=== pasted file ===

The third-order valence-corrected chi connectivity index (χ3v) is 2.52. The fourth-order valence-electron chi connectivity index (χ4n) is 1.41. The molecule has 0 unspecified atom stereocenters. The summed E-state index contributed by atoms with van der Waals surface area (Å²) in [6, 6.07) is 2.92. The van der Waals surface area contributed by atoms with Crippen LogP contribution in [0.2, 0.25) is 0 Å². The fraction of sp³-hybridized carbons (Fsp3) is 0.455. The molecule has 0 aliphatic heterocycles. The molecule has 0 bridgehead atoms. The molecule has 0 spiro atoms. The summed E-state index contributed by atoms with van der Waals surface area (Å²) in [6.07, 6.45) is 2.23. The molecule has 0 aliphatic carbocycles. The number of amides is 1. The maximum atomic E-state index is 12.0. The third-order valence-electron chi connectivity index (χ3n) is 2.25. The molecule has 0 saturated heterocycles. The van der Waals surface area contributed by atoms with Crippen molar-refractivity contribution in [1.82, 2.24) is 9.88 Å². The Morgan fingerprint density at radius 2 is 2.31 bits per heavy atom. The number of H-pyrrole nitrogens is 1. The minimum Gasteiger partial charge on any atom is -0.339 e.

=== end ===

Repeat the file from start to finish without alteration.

The third-order valence-corrected chi connectivity index (χ3v) is 2.52. The fourth-order valence-electron chi connectivity index (χ4n) is 1.41. The molecule has 0 unspecified atom stereocenters. The summed E-state index contributed by atoms with van der Waals surface area (Å²) in [6, 6.07) is 2.92. The van der Waals surface area contributed by atoms with Crippen LogP contribution in [0.2, 0.25) is 0 Å². The fraction of sp³-hybridized carbons (Fsp3) is 0.455. The molecule has 0 aliphatic heterocycles. The molecule has 0 bridgehead atoms. The molecule has 0 spiro atoms. The summed E-state index contributed by atoms with van der Waals surface area (Å²) in [6.07, 6.45) is 2.23. The molecule has 0 aliphatic carbocycles. The number of amides is 1. The maximum atomic E-state index is 12.0. The third-order valence-electron chi connectivity index (χ3n) is 2.25. The molecule has 0 saturated heterocycles. The van der Waals surface area contributed by atoms with Crippen molar-refractivity contribution in [1.82, 2.24) is 9.88 Å². The Morgan fingerprint density at radius 2 is 2.31 bits per heavy atom. The number of H-pyrrole nitrogens is 1. The minimum Gasteiger partial charge on any atom is -0.339 e.